A possible U.S. mission to evacuate Yazidis trapped on Iraq's Mount Sinjar after they fled extremist Sunni militant fighters is unlikely to take place, following an assessment of the situation by a U.S. team, American military officials said.
A small contingent of U.S. military advisers landed on Mount Sinjar early Wednesday.
"The team assessed there are far fewer Yazidis on Mt. Sinjar than previously feared,'' the Pentagon said in a statement. "The Yazidis who remain are in better condition than previously believed and continue to have access to the food and water that we have dropped."
Fewer than 20 U.S. personnel flew in darkness early in the morning to the mountain, made their assessment, and returned safely to the Kurdistan capital of Irbil by military air transport.
The interagency assessment team included members of the U.S. Agency for International Development.
While the United States will continue to provide humanitarian assistance as needed, an evacuation mission to rescue thousands of the Yazidi religious minorities trapped on the mountain is "far less likely," the Pentagon statement said.
Earlier Wednesday, a key U.S. national security adviser, Ben Rhodes, had said President Barack Obama would decide within days whether to send American military troops to help the Iraqi civilians, including Christians and members of the Yazidi religious sect.
They had fled brutal militants in the Islamic State group, who’d threatened to kill them unless they converted to Islam.
On Tuesday, the U.S. deployed another 129 military advisers to assess the situation on Mount Sinjar and elsewhere in northern Iraq.
"Our goal here is to work with the Iraqis and with international partners so that these people can get off that mountain and to a safer place," Rhodes said during a daily White House briefing, conducted in Edgartown, Massachusetts, where the president is vacationing with his family.
"Again, we don’t believe that that involves U.S. troops re-entering a combat role in Iraq."
Obama has pledged that American troops, which he ordered withdrawn from Iraq in 2011, will not return to ground action in the current crisis.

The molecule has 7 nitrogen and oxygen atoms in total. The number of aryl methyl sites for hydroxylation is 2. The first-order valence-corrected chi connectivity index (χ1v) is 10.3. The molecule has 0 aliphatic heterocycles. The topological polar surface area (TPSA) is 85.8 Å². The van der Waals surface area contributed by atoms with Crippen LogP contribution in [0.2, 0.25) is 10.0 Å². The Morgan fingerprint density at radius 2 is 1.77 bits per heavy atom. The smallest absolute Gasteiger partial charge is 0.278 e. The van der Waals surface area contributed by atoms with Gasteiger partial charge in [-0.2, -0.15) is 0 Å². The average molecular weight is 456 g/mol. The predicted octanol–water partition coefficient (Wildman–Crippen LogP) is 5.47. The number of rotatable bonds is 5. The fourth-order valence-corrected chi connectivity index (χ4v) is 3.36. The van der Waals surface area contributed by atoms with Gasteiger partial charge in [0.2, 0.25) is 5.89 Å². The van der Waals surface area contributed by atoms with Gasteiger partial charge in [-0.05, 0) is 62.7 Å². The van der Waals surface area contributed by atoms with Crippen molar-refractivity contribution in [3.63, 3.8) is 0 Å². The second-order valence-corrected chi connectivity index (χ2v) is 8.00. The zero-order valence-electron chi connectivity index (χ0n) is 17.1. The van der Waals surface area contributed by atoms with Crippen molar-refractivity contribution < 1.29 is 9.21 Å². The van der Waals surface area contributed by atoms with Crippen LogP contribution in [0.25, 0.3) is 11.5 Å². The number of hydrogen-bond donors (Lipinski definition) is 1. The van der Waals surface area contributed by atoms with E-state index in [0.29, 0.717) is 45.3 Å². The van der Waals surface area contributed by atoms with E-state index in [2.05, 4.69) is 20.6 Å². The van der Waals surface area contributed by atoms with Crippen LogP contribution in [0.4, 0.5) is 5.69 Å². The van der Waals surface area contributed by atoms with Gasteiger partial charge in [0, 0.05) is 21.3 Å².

Last week, however, the U.S. leader authorized airstrikes against Islamic State fighters near Sinjar, with the attacks giving Kurdish fighters time to rescue more than 20,000 of those stranded on the mountain.
U.S. planes have been carrying out airdrops to get supplies to the refugees.
The military said late Tuesday it had conducted a sixth set of airdrops containing food and water, bringing the total amount of aid delivered so far to 100,000 meals and 27,000 gallons of water.
Other allies assist
Earlier this week, Massoud Barzani, president of Iraq's semi-autonomous Kurdish region, asked the international community for help fighting the militants. The European Union failed to agree on a deal to supply weapons but said individual countries were free to make their own deals with Iraq.
On Wednesday, British Prime Minister David Cameron said an international plan is being developed to rescue the refugees. He cut short his vacation in Portugal Wednesday to return to London to meet with advisers on the humanitarian crisis.
Cameron rejected demands by some British lawmakers to intervene militarily in Iraq. But he said Britain would play a role in the rescue plan, just as it already has with the United States in dropping food and water to the marooned refugees, some of whom have died in the extreme heat.
"I can confirm that detailed plans are now being put in place and are underway and that Britain will play a role in delivering them," Cameron said.
Also Wednesday, French President Francois Hollande's office said arms would be delivered in a matter of hours to Kurdish forces, with the coordination of the Iraqi government.
Maliki digs in
Meanwhile, Iraq's incumbent Prime Minister Nouri al-Maliki said he will not give up power until a federal court rules on President Fouad Massoum's decision to appoint Haider al-Abadi to take over the leadership post.
Maliki said during his weekly address Wednesday that Abadi's appointment to replace him violated the constitution and "had no value."
Maliki's critics accuse him of marginalizing Iraq's minorities.
He has been trying to extend his eight-year rule for a third term as Iraq moves to form a new government, but he has lost the support of the international community.
On Wednesday, Iranian Supreme Leader Ayatollah Ali Khamenei lent his support to Abadi, the clearest sign yet that Tehran was no longer standing by Maliki.
"I hope the designation of the new prime minister in Iraq will untie the knot and lead to the establishment of a new government and teach a good lesson to those who aim for sedition in Iraq,” Khamenei said during a meeting, according to a statement on his website.
Abadi has won swift endorsements from the United States and Iran as he called on political leaders to end feuds that have allowed Islamist militants to seize a third of Iraq.